Pending Congress’ actions, technical recruiters may see STEM talent influx

Improving the jobs situation through federal action has been a priority for those sitting on Capitol Hill. One of the latest measures Congress may pass to improve U.S. employment is an immigration reform bill that would grant thousands of more visas to international students studying degrees in Science, Technology, Engineering and Mathematics (STEM) fields. However, partisan bickering threatens to delay the bill. Despite this, technical recruiters remain at the ready to assist employers looking for skilled talent in STEM jobs.

House passes legislation
By a vote of 245 to 139, with 48 abstentions, the U.S. House of Representatives passed H.R. 6429: STEM Jobs Act of 2012 in late November.

The bill would make 55,000 visas available to qualified immigrants who have doctorate or master's degrees in a STEM field from a U.S. university, and agree to work for at least five years in a STEM position for a U.S. employer upon being admitted permanent U.S. residence.

Rep. Lamar Smith (R-Tex.) sponsored the bill and said it would not only help the U.S. economy grow, but would reestablish the country as a STEM job powerhouse. It would also make the market more competitive by recruiting foreign talent to ply their highly-technical trade in the country, a scenario in which engineering recruiters can provide interested employers with valuable job recruitment skills.

Senate shoots down bill, Dems and Republicans spar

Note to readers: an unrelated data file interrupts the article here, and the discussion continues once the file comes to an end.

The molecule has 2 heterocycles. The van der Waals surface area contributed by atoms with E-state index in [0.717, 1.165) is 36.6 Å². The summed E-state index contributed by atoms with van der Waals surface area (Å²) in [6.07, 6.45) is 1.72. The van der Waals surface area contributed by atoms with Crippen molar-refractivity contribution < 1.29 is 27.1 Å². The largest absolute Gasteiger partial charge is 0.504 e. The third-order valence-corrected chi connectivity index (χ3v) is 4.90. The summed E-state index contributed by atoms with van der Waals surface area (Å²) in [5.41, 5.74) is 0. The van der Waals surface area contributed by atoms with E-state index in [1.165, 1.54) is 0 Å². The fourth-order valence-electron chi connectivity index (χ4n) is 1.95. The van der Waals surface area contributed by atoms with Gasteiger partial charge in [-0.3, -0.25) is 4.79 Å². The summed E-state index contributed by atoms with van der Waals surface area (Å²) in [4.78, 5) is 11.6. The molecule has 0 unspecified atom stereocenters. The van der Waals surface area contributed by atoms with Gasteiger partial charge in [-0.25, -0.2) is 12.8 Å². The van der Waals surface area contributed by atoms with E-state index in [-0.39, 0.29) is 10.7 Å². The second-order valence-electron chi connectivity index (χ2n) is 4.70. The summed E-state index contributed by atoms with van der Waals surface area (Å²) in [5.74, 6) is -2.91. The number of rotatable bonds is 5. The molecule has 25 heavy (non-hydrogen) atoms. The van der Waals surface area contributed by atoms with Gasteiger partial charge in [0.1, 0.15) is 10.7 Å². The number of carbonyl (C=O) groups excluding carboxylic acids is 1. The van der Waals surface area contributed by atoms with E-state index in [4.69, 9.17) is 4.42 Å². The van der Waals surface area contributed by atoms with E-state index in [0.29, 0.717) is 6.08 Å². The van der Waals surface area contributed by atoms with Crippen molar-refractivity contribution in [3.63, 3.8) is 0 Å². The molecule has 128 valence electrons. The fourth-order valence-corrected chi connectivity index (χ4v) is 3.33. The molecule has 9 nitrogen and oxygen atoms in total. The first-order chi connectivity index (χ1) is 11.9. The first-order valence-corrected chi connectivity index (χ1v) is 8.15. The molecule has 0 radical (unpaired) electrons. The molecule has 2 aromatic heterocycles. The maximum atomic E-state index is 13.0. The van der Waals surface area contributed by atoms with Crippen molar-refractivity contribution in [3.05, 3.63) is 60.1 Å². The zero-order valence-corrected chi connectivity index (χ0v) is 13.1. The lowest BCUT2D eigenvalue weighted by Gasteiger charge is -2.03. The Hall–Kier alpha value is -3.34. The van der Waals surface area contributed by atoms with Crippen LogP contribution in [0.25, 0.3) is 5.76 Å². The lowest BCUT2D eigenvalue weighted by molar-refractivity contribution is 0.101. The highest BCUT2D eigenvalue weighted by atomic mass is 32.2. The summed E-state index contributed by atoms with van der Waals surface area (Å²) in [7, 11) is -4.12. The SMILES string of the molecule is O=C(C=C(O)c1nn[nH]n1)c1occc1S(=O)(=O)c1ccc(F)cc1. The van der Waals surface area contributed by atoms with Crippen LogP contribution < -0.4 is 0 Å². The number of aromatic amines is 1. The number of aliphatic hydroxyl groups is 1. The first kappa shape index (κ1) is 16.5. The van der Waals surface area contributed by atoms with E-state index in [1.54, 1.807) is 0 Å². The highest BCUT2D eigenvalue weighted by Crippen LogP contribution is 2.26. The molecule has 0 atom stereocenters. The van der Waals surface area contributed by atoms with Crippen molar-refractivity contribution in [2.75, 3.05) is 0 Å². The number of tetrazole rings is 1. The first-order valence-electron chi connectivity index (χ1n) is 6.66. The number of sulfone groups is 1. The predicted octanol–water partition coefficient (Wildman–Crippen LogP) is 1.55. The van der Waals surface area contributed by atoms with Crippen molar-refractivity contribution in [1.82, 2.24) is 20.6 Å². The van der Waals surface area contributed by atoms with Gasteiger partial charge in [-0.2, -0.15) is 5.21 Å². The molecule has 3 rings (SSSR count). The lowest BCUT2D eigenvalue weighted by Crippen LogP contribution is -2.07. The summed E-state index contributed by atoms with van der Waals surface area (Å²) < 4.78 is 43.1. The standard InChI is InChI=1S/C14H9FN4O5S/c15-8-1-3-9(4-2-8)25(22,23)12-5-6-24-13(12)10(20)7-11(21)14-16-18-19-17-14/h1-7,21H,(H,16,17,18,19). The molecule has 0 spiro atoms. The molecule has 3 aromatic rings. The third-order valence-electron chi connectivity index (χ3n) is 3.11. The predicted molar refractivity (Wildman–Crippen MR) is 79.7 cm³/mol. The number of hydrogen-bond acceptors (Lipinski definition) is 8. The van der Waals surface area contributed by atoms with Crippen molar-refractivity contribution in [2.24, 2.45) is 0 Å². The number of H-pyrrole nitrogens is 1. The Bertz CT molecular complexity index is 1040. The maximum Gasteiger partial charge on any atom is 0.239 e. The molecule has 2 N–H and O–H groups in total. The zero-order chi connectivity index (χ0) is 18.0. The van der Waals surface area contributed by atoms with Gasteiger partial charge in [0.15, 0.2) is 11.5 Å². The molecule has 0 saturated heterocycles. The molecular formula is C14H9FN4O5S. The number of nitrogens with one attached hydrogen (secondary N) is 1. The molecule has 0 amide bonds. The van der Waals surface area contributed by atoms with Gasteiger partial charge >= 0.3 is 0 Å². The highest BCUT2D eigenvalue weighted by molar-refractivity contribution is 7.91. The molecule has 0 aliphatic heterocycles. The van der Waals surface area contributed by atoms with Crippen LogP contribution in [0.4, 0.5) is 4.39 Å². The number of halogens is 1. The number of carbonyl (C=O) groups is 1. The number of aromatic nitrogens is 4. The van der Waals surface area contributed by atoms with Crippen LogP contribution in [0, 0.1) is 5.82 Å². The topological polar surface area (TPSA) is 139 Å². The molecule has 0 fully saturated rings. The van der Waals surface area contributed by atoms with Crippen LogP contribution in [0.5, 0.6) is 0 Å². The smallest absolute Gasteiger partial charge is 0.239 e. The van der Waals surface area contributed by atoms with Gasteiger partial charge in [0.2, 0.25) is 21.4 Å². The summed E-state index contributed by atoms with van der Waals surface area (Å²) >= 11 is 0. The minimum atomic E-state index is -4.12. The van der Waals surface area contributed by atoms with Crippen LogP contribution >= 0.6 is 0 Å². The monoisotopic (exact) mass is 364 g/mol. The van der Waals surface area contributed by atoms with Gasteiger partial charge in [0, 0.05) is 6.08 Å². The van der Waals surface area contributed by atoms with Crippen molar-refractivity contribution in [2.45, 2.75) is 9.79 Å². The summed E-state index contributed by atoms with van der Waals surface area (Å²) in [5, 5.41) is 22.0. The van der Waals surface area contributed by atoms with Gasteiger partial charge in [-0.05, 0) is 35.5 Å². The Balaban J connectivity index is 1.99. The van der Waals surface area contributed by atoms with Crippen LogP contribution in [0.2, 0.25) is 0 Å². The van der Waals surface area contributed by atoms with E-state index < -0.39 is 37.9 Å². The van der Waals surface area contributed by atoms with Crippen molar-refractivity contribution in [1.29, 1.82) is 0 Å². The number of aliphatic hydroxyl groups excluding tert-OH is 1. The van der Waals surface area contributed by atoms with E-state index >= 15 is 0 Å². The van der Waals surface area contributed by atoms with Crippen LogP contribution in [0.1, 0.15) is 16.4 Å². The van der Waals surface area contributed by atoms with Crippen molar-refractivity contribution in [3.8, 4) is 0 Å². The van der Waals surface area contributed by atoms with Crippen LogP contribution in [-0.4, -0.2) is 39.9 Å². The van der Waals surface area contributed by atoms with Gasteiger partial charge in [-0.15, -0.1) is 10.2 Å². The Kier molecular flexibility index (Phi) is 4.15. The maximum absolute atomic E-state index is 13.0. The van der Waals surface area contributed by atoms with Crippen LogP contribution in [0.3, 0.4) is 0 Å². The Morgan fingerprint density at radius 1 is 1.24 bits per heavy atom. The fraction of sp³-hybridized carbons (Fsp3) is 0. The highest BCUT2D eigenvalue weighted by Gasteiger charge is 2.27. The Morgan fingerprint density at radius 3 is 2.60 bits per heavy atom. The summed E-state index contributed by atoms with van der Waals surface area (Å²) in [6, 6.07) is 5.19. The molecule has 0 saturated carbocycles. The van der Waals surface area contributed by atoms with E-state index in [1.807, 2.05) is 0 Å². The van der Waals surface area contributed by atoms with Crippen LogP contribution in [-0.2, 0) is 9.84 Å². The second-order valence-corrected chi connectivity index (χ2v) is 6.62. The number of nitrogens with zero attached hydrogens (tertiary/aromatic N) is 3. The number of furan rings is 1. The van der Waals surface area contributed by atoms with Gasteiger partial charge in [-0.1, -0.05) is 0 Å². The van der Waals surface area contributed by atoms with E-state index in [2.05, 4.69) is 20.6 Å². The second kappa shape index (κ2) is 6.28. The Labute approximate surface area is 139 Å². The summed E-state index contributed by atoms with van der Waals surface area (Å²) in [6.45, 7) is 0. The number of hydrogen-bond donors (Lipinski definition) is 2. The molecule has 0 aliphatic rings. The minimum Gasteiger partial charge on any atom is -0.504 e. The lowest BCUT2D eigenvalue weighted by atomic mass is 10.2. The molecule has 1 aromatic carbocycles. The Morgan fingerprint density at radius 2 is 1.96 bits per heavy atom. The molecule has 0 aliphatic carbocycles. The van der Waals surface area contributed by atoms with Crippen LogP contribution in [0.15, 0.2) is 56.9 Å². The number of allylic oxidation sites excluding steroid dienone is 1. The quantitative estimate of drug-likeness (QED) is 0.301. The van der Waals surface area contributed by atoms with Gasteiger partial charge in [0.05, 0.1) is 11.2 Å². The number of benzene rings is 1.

However, as is the case with most political discussion, the debate around the bill has devolved into a partisan shouting match, with those on left claiming the jobs come at an expense to others, and those on the right lambasting the left for not taking responsible action.

Senate Democrats blocked Republicans from taking the bill to the Senate floor for the moment because of objections they had to the bill's elimination of the "diversity visa lottery," from which the STEM Jobs Act would take the 55,000 visas. The diversity lottery, established by the late Ted Kennedy in 1986, is primarily used to extend visas to foreign workers in Africa and India.

President Barack Obama even weighed in on the matter, saying that while he supports the intentions of the House bill and wants more U.S. STEM jobs, he can't reconcile with the fact the bill takes away from less-fortunate visa applicants.

"The administration does not support narrowly tailored proposals that do not meet the president's long-term objectives with respect to comprehensive immigration reform," the White House said.

Despite the political wrangling, the bill is not completely dead and could resurface in the next Congress. Democrats has also fashioned a counter-proposal bill of sorts named the Benefits to Research and American Innovation through Nationality Statutes Act of 2012, or BRAINS Act of 2012. Employers should remain at the ready and consult with technical recruiters to formulate the best plan of action moving forward.